Being that close in prevents me from floating up and writing from above, or spiraling and getting lost back in time—I force myself to stay in the now as much as possible.
And yet you have an added challenge in this book’s point of view of writing through the lens of a traumatic brain injury. What drew you to this subject, and how did you go about getting “from the inside out” of that very specific compromised place?
I’m mystified by and marvel at all stories of conquering a hurdle, whether they be about mountains or medical emergencies. Woven into Accidents of Marriage is my desire to have concrete examples of how bad behavior engenders collateral damage—often way beyond our imaginings. People who rage rarely imagine the possible consequences, the costs they and others will pay. Plus, I’ve always worried about car accidents and trauma of all kind. What better way to face it than live it in print?
An amalgam of motivations led me in particular to traumatic brain injury as a topic: I am drawn to all stories medical. In another life (the one where I was better at math and science) I’d be a doctor. That’s my fantasy profession; this is my first novel where there isn’t a doctor as a main character. Traumatic brain injuries present the challenge of relearning behaviors, life, relationships with oneself and others—I wanted to see that challenge.
Memoirs were my secret weapon to getting inside the experience of both being a victim of TBI [Traumatic Brain Injury] and being a caretaker for someone in recovery. I read innumerable memoirs—every one I could find—and was fascinated by all of them. (I also, of course, read all the factual medical stuff, heard people speak about their experiences, and watched operations online.) I purchased workbooks and other materials that would be used by people with TBI and then used them as though I were my character.
After all that, after mixing in all the ingredients of research, the book had to be about that particular character with that problem, with that individuated challenge, that was important. In other words—I wasn’t writing as Maddy the TBI victim; I was writing as Maddy, a woman made up of all her individual skeins, who now faced life with traumatic brain injury. I didn’t want to make the injury the character, but have the character react to her injury.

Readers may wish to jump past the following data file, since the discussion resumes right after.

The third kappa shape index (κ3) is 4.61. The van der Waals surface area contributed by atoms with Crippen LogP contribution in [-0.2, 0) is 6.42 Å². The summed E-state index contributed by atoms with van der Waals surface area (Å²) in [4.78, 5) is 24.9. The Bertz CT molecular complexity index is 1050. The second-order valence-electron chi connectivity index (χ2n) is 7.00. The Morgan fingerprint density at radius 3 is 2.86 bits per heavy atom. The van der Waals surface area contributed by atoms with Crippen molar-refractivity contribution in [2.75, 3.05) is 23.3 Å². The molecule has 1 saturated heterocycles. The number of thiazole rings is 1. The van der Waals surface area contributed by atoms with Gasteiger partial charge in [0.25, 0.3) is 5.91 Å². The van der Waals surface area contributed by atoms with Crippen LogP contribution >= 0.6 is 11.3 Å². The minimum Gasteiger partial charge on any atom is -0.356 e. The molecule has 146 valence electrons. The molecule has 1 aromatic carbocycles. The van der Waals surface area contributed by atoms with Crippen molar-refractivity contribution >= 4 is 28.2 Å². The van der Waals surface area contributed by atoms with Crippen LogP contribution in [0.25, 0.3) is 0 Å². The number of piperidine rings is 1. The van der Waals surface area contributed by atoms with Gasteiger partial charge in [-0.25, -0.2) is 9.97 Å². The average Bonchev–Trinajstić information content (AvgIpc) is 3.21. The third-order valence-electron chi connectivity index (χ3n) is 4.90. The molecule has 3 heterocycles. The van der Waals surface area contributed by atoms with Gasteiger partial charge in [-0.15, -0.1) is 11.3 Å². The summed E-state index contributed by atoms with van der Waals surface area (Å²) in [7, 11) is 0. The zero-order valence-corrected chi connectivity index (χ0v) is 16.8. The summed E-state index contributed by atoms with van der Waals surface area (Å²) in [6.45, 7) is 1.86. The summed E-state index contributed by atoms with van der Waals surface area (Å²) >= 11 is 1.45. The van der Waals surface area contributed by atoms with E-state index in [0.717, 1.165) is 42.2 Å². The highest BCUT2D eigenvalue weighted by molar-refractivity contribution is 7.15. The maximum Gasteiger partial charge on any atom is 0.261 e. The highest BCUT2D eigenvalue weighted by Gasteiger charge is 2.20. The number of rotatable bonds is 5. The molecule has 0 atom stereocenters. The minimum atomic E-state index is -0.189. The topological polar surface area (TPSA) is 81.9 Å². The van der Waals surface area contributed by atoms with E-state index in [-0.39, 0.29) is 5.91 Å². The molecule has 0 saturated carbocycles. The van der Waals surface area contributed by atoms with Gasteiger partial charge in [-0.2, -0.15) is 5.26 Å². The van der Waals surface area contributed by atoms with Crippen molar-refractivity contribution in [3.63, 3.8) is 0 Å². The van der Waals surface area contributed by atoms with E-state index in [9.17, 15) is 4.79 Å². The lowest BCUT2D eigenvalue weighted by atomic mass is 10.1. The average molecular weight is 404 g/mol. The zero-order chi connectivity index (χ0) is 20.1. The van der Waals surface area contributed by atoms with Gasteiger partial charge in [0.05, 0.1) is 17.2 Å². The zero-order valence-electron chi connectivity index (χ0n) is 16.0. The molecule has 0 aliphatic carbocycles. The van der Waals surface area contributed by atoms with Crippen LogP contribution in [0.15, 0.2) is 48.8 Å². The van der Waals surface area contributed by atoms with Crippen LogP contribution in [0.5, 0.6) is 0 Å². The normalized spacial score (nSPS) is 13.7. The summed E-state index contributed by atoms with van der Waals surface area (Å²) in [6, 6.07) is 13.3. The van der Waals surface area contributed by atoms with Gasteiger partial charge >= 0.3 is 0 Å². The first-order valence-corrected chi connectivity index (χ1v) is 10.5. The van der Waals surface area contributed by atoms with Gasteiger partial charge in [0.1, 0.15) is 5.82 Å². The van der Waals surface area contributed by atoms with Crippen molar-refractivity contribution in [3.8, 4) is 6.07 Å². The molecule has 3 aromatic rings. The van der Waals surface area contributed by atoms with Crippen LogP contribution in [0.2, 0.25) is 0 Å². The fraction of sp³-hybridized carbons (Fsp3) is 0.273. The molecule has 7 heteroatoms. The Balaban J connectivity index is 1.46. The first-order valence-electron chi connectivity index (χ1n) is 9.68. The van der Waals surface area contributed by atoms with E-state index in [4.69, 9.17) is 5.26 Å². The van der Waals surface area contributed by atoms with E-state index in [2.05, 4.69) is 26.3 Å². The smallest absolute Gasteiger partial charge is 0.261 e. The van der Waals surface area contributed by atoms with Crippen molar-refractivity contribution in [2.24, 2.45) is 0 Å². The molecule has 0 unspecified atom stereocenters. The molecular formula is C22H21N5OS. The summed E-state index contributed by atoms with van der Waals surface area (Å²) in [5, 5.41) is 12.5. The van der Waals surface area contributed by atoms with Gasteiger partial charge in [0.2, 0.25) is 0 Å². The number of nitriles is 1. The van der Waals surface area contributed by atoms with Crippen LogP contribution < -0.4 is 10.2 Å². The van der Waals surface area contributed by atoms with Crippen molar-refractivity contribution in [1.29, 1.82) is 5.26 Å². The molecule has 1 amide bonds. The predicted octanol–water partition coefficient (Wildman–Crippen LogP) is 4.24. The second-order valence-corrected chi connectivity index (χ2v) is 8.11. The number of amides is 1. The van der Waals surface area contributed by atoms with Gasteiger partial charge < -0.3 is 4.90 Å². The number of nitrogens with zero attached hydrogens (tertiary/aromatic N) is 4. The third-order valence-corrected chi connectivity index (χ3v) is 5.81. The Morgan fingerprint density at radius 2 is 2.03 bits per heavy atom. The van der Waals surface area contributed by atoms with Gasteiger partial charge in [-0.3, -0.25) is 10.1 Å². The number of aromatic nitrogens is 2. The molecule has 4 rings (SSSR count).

And the character also very much has to exist in reaction to her difficult husband. Although your three novels are very different, they all deal in some ways with bad boys, or the fallout of men behaving badly. What’s the fascination? (Note I didn’t say attraction.)
Oh, believe me, my former real attraction to bad boys went deep and long. And then I worked with batterers, the zenith of bad boys (men, ordered by the courts, to the intervention program where I worked). Lessons came fast and furious: a “bad boy” isn’t edgy, exciting, or a bag of fun, he’s usually mean and selfish and looking out for number one—himself—all the time.
Yet, they these men can also be charming and fun.
Perhaps the lure of the bad boy is similar to the lure of climbing Mt. Everest. It feels so good to conquer it and get to the top—despite the pain of the descent. Unfortunately, you have to climb down and start all over again to get back up to that thrilling peak.
At their core, the batterers who were my clients were no different from the bad boys to whom I’d once been drawn. Working with them cured me of the bad boy thing. I wished I could share with every woman the experience of sitting in a circle with fifteen court-ordered-to-be-there bad boys, because at some point during the forty-two weeks they occupied that church basement chair, they let loose with some truth that revealed the dime-a-dozen ordinariness of bad boy behavior.